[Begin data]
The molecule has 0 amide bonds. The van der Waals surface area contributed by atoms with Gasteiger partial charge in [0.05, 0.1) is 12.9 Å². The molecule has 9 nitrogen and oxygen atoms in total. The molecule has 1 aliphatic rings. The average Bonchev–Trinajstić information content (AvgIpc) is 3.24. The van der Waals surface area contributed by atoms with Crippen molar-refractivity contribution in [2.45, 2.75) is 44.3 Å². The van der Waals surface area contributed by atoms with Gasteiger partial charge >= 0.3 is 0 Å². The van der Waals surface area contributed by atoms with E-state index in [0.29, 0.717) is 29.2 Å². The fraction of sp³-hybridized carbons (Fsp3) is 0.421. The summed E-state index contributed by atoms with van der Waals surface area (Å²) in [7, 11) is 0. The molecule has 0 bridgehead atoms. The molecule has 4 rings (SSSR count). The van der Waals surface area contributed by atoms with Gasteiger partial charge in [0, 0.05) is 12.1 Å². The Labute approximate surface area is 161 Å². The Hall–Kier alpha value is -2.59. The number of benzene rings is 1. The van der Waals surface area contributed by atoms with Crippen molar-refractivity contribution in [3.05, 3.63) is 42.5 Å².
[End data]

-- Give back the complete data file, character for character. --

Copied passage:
The molecule has 0 amide bonds. The van der Waals surface area contributed by atoms with Gasteiger partial charge in [0.05, 0.1) is 12.9 Å². The molecule has 9 nitrogen and oxygen atoms in total. The molecule has 1 aliphatic rings. The average Bonchev–Trinajstić information content (AvgIpc) is 3.24. The van der Waals surface area contributed by atoms with Crippen molar-refractivity contribution in [2.45, 2.75) is 44.3 Å². The van der Waals surface area contributed by atoms with Gasteiger partial charge >= 0.3 is 0 Å². The van der Waals surface area contributed by atoms with E-state index in [0.29, 0.717) is 29.2 Å². The fraction of sp³-hybridized carbons (Fsp3) is 0.421. The summed E-state index contributed by atoms with van der Waals surface area (Å²) in [7, 11) is 0. The molecule has 0 bridgehead atoms. The molecule has 4 rings (SSSR count). The van der Waals surface area contributed by atoms with Gasteiger partial charge in [0, 0.05) is 12.1 Å². The Labute approximate surface area is 161 Å². The Hall–Kier alpha value is -2.59. The number of benzene rings is 1. The van der Waals surface area contributed by atoms with Crippen molar-refractivity contribution in [3.05, 3.63) is 42.5 Å².